Developing a harvest strategy for the west coast demersal scalefish recovery

In a positive development relating around the management of dhufish and pink snapper in the West Coast Bioregion, the Department of Primary Industry and Regional Development (DPIRD) has set up a working group to develop a west coast demersal scalefish fishery harvest strategy.

Last December, DPIRD released the latest research on the status of west coast demersal scalefish stocks at the 10-year mark of the recovery plan.

Pink snapper are a highly-valued demersal species for WA recfishers.

The report noted there were good signs of recovery for this important and popular fishery, especially in the South West. However, the document also reported that there were some areas that were showing evidence of only limited recovery. The next full stock assessment is due, Recfishwest has been told by DPIRD, in late 2020.

The harvest strategy group is made up of eight representatives including one from Recfishwest and others from the recreational, commercial and charter sectors, as well as DPIRD.

“The harvest strategy will contain clearly defined management actions linked to the recovery of our favourite fish and should give us all confidence that dhuies and snapper, which are community owned resources, are being effectively managed to achieve agreed objectives,” said Recfishwest CEO Andrew Rowland.

To find out more about the working group click here 

To help Recfishwest represent your interests on the working group and develop the best harvest strategy possible, Recfishwest is encouraging recfishers to outline their views through the west coast demersal scalefish fishery survey.

CLICK HERE TO CARRY OUT THE SURVEY ON THE FUTURE OF THE FISHERY

Dhufish stocks in the South West are recovering, according to DPIRD’s findings.

“It should only take you a few minutes to fill in and by responding you will be having a say in the future of this great fishery,” Dr Rowland said.

“We’ve been asking the Department for a harvest strategy for some time now for this fishery as it clearly sets out a framework and roadmap for fisheries management decisions with clear objectives, assessments, trigger points and decision rules.”

Dr Rowland said it was important to note that a harvest strategy does not deal with specific fishing rules such as bag and size limits, but rather sets broad scale biological, economic and social objectives around how the fishery should be managed.

“We strongly believe in fisheries management transparency and, rest assured, we will be reporting back to you on each meeting of the working group and will share with you the draft harvest strategy for further comments and input,” he said.

“We want to ensure future generations of West Aussie fishers can continue to enjoy catching dhuies and pinkies. So, we’ll be doing everything in our power to make sure this special fishery continues to provide great fishing experiences, forever.”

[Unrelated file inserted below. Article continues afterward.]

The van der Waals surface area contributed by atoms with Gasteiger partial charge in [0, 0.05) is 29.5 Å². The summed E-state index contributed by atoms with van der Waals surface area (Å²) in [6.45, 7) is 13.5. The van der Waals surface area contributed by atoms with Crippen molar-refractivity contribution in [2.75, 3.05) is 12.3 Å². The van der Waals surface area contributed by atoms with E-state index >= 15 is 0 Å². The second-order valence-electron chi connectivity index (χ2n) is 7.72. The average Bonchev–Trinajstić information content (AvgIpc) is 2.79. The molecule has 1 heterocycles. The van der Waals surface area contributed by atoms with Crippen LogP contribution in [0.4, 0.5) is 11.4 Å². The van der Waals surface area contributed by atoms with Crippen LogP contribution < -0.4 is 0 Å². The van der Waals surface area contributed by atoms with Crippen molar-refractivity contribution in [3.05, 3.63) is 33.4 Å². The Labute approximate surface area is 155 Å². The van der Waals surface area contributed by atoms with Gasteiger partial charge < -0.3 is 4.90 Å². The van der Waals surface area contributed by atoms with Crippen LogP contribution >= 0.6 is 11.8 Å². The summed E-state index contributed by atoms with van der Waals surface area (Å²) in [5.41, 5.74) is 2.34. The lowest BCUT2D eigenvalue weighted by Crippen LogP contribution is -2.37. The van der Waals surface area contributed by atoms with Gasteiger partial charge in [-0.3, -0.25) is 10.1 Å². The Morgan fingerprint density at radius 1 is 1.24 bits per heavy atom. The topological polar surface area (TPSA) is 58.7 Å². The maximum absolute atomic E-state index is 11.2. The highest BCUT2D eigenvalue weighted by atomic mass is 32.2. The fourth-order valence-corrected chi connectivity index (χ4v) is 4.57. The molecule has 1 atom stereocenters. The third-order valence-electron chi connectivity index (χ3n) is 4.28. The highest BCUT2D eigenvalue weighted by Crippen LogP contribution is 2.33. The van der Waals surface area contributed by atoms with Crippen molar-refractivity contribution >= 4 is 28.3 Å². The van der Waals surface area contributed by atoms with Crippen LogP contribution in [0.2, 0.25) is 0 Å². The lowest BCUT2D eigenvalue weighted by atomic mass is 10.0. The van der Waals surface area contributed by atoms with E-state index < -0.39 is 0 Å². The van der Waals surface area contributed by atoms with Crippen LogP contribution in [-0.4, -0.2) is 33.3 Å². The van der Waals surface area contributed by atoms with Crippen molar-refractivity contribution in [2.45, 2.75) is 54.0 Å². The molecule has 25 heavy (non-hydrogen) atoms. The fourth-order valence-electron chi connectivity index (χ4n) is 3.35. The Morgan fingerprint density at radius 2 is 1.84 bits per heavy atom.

To learn more about what a harvest strategy is check out this video from Fisheries Queensland 

To see a recent example of a harvest strategy, you can check out the strategy completed for the Gascoyne Demersal Scalefish Resource here

 

Demersal on the Menu in time for Christmas

Demersal on the Menu in time for Christmas

Prized Dhufish, Pink Snapper and Baldchin Groper will be the catch of the day for Christmas with anglers in the West Coast Bioregion once again allowed to fish for demersal scalefish.

In another positive for recreational fishers and demersal fish stocks, the closures over the past six years are proving successful going on the catches from earlier this year.
Recfishwest Chief Executive Officer Dr Andrew Rowland said the two-month closure on catching demersal scalefish (from October 15 to December 15) in the West Coast zone introduced in 2009, has been effective.

“The goal of achieving a 50 per cent reduction in catch numbers since management changes were introduced has been reached, and we’ve made great strides toward allowing stocks to recover, and ensuring sustainability of this fishery,” he said.

“This will have great flow on effects and it is a credit to responsible WA fishers that the recreational sector was able to meet the targets set by fisheries managers.

“If these fish stocks continue to show the same level of recovery, the easing of management controls on demersal fish species in the West Coast could be on the cards in the future.

The closure lifting does not include Cockburn and Warnbro Sounds, which remain closed to fishing for pink snapper until the 31 January. Dr Rowland said the additional closed areas are critical to spawning.
Recfishwest advocates for sustainable fishing resources and policies that ensure long term benefits to all recreational fishers.

For more information about Recfishwest visit www.recfishwest.org.au or phone Recfishwest on 9246 3366.